Experimental Investigation of Indefinite Causal Orders in Quantum Mechanics
TWCF Number
Project Duration
December 1 / 2016
- November 30 / 2019
Core Funding Area
Big Questions
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Grant DOI*

* A Grant DOI (digital object identifier) is a unique, open, global, persistent and machine-actionable identifier for a grant.

Lee Arthur Rozema
Institution University of Vienna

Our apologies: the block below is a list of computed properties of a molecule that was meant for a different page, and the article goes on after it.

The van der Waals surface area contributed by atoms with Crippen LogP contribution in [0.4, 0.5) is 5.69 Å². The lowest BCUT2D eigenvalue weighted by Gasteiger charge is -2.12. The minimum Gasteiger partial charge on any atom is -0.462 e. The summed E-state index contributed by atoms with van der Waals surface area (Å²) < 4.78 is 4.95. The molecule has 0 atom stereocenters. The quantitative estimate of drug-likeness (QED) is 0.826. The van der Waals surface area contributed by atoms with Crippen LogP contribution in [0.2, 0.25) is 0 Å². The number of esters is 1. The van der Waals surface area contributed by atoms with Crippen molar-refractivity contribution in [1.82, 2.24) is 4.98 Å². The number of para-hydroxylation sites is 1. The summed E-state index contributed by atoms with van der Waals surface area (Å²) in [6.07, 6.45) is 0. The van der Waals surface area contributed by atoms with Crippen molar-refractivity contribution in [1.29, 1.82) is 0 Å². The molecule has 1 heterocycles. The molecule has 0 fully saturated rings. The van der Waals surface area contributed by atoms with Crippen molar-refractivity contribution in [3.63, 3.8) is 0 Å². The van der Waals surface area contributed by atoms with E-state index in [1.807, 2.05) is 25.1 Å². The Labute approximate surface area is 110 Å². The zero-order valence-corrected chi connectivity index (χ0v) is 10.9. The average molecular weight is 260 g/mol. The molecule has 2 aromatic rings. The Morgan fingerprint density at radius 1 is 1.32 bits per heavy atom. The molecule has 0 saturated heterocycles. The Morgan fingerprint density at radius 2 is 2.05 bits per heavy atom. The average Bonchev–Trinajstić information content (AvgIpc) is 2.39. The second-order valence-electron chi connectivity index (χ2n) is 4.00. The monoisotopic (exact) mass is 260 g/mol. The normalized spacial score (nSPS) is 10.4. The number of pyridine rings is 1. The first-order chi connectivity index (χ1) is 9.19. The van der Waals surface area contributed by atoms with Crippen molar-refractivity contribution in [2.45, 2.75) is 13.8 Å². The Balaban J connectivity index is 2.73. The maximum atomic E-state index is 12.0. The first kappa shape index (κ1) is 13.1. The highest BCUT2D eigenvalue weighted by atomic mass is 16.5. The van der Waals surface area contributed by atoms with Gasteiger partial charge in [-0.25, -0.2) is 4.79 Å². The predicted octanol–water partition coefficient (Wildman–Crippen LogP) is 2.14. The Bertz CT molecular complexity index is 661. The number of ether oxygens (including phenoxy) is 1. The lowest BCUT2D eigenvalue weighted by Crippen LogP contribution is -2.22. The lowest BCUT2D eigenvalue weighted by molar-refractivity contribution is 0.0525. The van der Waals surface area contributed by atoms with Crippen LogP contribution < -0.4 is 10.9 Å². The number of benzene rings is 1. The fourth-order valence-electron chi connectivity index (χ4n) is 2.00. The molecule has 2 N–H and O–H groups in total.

What sorts of processes without a fixed causal order can be created experimentally? And how does the way such processes manipulate information differ from standard processes? ​A causal order describes the order in which events occur and the effects these events have on each other. Causal orders deal with information in fundamental ways: they describe how an event occurring at one point in space-time can influence another point. All information transfers must be described through such a construct. Since information is transferred by quantum states, the complete physical description of information requires a thorough understanding of causal orders in quantum mechanics. A new description of quantum mechanics has emerged: it makes no assumption about the order of events. This formalism considers events in terms of their ability to exchange information between each other. Applying this new formalism to quantum mechanics has shown that processes without a defined causal order can exist. Nevertheless, information can be transferred through these processes. Extraordinarily, these processes can carry out tasks that are otherwise impossible. This project aims to investigate these processes and thus discover practical ways to build them in a laboratory, characterize them, and develop new applications for them. The research will study processes with an indefinite causal order experimentally, providing a physical platform to test a host of hypotheses. These hypotheses include ideas relating to the characterization of the causal order of quantum processes, protocols to transfer or compute information more efficiently through such processes, and the study of any limitations that nature may place on them. To achieve this, the project will begin with a novel construction of a process—the quantum SWITCH—which lacks a definite causal order. Showing that such processes can be of practical use will bring these issues to the attention of the broader quantum information and computation community. This work will help guide theoretical research on causal orders, bring to light new relevant details, and keep the field grounded in experiment. Beyond this, it will also impact the general physics community by revealing how one can take advantage of new quantum resources.

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